The route passes through Idaho, Montana, South Dakota, Minnesota, and Wisconsin. It crosses-- impossibly-- Lake Michigan, leads through Michigan to Ohio, and continues through Pennsylvania, Maryland, West Virginia, and then Virginia.
I'm not planning on ending the walk at my parents' home, mainly for privacy's sake. I'm planning to end it by the water in New York City (with thanks to Malcolm for his kind invitation), which effectively puts me on the coast, and therefore at the Atlantic. It's going to take me considerably longer than 33 days to do this, and my actual route probably won't hang too far north, as I'm hoping to encounter more people (then again, who knew that I'd find such worthwhile folks while walking the high desert?).
I'll be talking later about some of the paradigm shifts that will be affecting the second-- and much longer-- phase of the walk. Much cogitating done, and yet to be done. As so many gyopos like to say: Laters.
Tuesday, February 24, 2009
In the spirit of Mardi Gras, which is today, I tried without success to find a Latin version of "Lift up your shirts!", my twisting of the Latin sursum corda ("Lift up your hearts!"), a liturgical exhortation familiar to Catholics and to a wide swath of Protestants (it's sometimes part of the Presbyterian liturgy). I have my buddy Mike to thank for reminding me that the Lenten period begins this Wednesday, Ash Wednesday. For those of you planning to celebrate Mardi Gras, the final bacchanal before the discipline of Lent, Happy Mardi Gras!
And if you're a lady, I've got beads to throw you.
Are social networking sites literally warping the minds of the young?
...while the sites are popular - and extremely profitable - a growing number of psychologists and neuroscientists believe they may be doing more harm than good.
Baroness Greenfield, an Oxford University neuroscientist and director of the Royal Institution, believes repeated exposure could effectively 'rewire' the brain.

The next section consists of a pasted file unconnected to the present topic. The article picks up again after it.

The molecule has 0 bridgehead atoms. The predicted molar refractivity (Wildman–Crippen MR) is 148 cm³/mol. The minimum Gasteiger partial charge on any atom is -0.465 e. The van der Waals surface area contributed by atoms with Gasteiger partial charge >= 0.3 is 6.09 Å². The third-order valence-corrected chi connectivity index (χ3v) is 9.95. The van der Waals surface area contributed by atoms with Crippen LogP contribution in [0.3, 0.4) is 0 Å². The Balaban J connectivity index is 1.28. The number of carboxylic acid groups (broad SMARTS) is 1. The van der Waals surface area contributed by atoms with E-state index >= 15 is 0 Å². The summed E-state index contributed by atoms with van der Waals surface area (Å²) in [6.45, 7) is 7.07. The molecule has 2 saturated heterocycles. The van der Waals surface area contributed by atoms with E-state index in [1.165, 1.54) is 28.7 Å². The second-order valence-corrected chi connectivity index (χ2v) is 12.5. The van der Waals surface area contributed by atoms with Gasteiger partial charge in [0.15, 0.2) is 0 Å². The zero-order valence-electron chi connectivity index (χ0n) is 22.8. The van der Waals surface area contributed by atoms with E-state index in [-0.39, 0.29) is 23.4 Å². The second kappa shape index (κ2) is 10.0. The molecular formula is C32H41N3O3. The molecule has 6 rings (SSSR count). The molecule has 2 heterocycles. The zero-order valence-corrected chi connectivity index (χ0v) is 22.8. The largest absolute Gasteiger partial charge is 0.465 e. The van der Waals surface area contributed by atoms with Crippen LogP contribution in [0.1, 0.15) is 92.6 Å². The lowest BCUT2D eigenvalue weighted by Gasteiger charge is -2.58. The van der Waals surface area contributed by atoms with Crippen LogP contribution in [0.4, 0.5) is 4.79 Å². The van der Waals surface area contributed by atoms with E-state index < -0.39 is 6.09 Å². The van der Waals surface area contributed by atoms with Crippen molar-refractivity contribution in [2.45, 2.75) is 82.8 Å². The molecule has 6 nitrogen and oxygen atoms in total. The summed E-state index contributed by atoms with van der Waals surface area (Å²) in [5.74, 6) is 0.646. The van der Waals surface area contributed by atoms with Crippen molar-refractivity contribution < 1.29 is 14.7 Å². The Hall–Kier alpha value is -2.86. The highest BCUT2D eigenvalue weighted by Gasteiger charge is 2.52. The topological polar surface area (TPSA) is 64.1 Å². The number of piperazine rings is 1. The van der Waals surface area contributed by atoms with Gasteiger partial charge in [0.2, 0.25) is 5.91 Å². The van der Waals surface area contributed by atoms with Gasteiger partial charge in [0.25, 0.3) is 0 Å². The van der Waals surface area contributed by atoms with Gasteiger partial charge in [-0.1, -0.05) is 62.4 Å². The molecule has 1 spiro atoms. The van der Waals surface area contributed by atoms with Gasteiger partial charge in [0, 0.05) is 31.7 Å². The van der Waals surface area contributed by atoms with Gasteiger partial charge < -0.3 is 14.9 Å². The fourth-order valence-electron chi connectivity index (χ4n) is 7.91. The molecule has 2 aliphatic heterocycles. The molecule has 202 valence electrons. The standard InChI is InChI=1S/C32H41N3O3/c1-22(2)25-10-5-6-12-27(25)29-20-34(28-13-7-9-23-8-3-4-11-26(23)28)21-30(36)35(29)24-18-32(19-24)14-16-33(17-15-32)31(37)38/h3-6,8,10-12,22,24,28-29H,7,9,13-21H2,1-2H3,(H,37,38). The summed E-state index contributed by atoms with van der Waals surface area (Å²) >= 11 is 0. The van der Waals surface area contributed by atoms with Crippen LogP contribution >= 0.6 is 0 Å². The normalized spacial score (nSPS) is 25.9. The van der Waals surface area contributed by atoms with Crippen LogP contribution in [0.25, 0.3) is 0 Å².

Computer games and fast-paced TV shows were also a factor, she said.
'We know how small babies need constant reassurance that they exist,' she told the Mail yesterday.
'My fear is that these technologies are infantilising the brain into the state of small children who are attracted by buzzing noises and bright lights, who have a small attention span and who live for the moment.'
Her comments echoed those she made during a House of Lords debate earlier this month. Then she argued that exposure to computer games, instant messaging, chat rooms and social networking sites could leave a generation with poor attention spans.
I don't think children are the only ones in danger. I feel it in myself: prolonged mental focus has become a lot more difficult, and it's largely because, in recent years, I've logged more man-hours on the computer than with my nose in a book. Grad school might have been its own form of brainwashing in some ways, but it did have the virtue of disciplining my mind, forcing me to absorb large volumes of information in slow, deliberate, protracted doses: to grasp the subject matter, there was simply no substitute for reading.
This has always been the danger posed by cyberspace: it's a universe governed by few rules and open to the whims of all who visit it. If cyberspace has one advantage over TV, it's that TV demands almost total passivity (a fact cleverly satirized in the recent spate of Hulu.com commercials starring Alec Baldwin and Elisha Dushku), whereas cyberspace requires some proactivity on the user's part. But this doesn't absolve cyberspace: the user navigates it from roughly the same "market" perspective as the channel surfer: if you don't like where you are, navigate away and find something more entertaining.